More than anything, it’s important to remember: You’ve got this.
Triggers abound, but so does our awareness of them.
Bea saysMay 3, 2017 at 4:41 am
I once worked with a woman who wore rubber bands on her wrist and each time she wanted to go for the sweets she snapped them against herself.
I thought it was a little bit nuts back then, but now I see how it could work ??
Susie @ Suzlyfe saysMay 3, 2017 at 5:24 am
Right now I’m finding that I’m dealing with a compulsive behavior when it comes to eating. Still working out how to stop it…
Lila saysMay 3, 2017 at 5:31 am
When I first swapped my diet soda out with Lacroix it had to become a conscious link. Each time I craved something bubbly and sweet I needed to tell myself: you are drinking Lacroix. You love Lacroix.
I loved my diet Pepsi a lot more when I started. I think I’ve made the connection finally and broken the cycle.
Coco saysMay 3, 2017 at 5:58 am
I absolutely think this is key – identifying triggers and creating new habits to replace the one(s) you’re trying to break.
Valerie saysMay 3, 2017 at 5:59 am
This is probably the single best piece of advice when it comes to retraining the brain, in my experience. Especially the part about how triggers are sometimes unexpected. I knew I stress-eat, but I was shocked to discover that I also indulge when I’m extra-happy. It’s not always what you think it is that’s pushing your buttons.
My stress levels lately have been through the roof and I’ve definitely found reframing with a positive activity to be the key to avoiding old, bad habits. That, and having a great support network. 🙂
Carla saysMay 3, 2017 at 4:19 pm
Wow, thanks for all the great feedback!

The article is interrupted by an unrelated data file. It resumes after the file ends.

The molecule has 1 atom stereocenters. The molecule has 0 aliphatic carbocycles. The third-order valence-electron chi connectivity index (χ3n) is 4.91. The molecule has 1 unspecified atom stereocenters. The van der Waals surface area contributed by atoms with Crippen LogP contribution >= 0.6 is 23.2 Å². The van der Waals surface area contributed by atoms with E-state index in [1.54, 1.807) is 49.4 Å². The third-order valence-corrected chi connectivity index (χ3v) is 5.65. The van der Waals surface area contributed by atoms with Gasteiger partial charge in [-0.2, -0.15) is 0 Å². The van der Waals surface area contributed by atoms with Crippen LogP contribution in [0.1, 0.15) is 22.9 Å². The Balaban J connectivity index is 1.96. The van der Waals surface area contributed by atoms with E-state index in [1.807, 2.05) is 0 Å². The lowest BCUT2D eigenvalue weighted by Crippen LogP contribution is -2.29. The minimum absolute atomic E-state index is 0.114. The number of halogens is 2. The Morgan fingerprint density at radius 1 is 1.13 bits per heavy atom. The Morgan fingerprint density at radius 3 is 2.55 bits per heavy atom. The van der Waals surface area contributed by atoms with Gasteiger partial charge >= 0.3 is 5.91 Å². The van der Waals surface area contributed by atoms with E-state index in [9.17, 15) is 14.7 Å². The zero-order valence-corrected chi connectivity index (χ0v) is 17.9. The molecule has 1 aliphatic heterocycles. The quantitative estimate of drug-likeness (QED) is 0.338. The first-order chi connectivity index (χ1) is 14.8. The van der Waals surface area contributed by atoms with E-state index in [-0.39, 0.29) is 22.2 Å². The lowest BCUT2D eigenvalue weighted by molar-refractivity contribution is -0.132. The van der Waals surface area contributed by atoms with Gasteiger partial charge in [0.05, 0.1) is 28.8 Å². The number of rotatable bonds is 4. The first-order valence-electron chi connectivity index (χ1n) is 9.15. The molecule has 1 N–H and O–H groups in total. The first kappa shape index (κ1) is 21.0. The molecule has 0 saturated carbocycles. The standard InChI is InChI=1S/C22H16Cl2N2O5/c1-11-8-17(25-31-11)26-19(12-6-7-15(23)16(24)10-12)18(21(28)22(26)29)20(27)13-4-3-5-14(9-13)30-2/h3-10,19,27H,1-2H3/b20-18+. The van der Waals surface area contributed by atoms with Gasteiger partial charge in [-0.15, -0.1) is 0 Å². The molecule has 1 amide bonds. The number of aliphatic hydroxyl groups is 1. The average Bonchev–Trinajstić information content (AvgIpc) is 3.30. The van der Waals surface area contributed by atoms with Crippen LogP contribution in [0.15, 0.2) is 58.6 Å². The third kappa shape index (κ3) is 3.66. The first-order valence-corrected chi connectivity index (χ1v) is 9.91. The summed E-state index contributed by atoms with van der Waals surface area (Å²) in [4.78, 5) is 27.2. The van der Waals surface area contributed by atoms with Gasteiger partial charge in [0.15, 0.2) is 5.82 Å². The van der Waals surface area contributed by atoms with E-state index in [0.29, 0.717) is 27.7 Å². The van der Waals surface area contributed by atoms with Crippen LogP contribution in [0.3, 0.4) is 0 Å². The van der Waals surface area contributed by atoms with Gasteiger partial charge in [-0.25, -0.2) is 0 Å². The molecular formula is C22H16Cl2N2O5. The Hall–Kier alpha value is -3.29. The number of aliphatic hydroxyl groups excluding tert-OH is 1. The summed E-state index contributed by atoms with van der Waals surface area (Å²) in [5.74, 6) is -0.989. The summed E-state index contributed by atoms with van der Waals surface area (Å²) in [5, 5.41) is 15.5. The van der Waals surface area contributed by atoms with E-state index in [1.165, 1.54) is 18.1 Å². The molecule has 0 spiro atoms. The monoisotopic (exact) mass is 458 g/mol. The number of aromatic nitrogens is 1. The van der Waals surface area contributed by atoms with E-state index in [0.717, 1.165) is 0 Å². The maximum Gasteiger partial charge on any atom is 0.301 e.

Jessica @eatsleepbe saysMay 3, 2017 at 6:40 am
This is so true. A while ago I realized that a trigger for me was the scale – regardless of what the number said. If my clothes fit and I feel comfortable in my skin, there’s no need for the scale. I’m so much happier without it.
Deborah @ Confessions of a mother runner saysMay 3, 2017 at 7:08 am
When I first gave up diet soda a few years ago, I felt there were so many triggers. I have replaced it with sparkling water and now don’t miss it. It took a long time!
Carla saysMay 3, 2017 at 4:20 pm
Wendy@Taking the Long Way Home saysMay 3, 2017 at 7:27 am
This is what happens to me when I start cooking. The wine glass needs to be next to the stove. Such a bad, wonderful habit.
Marcie saysMay 3, 2017 at 7:51 am
So true! My “triggers” tend to be emotional triggers – people, situations, and topics of discussion. Being aware of what they are and planning how to handle them will set you up for success.
Carla saysMay 3, 2017 at 4:18 pm
I love all of this positive encouragement!
Leanne | www.crestingthehill.com.au saysMay 3, 2017 at 7:56 am
You are so right about triggers Carla – every time I eat too many unhealthy things it’s because I’m patting myself subjectively to compensate for a stressful day. I have Mothers Day coming up and will be missing my kids – will have to plan some healthy nibbles to help me resist pity party food 🙂
Leanne | cresting the hill
Pamela Lutrell saysMay 3, 2017 at 8:19 am
Excellent! Something I needed to read today…I am addicted to sweets. There I said it…now I need to get some rubber gloves to snap against my wrist (first comment)! Thanks for the encouragement, Carla.
Carla saysMay 3, 2017 at 4:19 pm
Stay strong. You can do it, Pamela!
Abbey Sharp saysMay 3, 2017 at 8:50 am
Really important post. It’s important we understand ourselves a bit better to make smart choices!
cherylann saysMay 3, 2017 at 9:43 am
I had no idea there are so many people addicted to unhealthy things in this day and age…wow.
Lindsay Cotter saysMay 3, 2017 at 10:12 am
I often plan for some failures because I just know I am human. I also love the plan ahead. I need that in order to feel confident. Confident that I can overcome whatever habit/thinking i just can’t break! I’ve been reading DEEP work (the book) and it talks about how to really focus on that. Love this friend. YOu are my go to for all the wisdom in life. SO NEEDED
Carla saysMay 3, 2017 at 4:17 pm
I am so happy that you like it!xo
Juan Pedro Moreno saysMay 3, 2017 at 10:28 am
Very interesting post Carla,
I’m also dealing with a eating compulsive behavior, I never feel satisfied. Is a very hard battle, I hope I can win..
Thanks for sharing !
Carla saysMay 3, 2017 at 4:17 pm
I’m sorry to hear that. I know it’s difficult.
Laura @ Sprint 2 the Table saysMay 3, 2017 at 10:43 am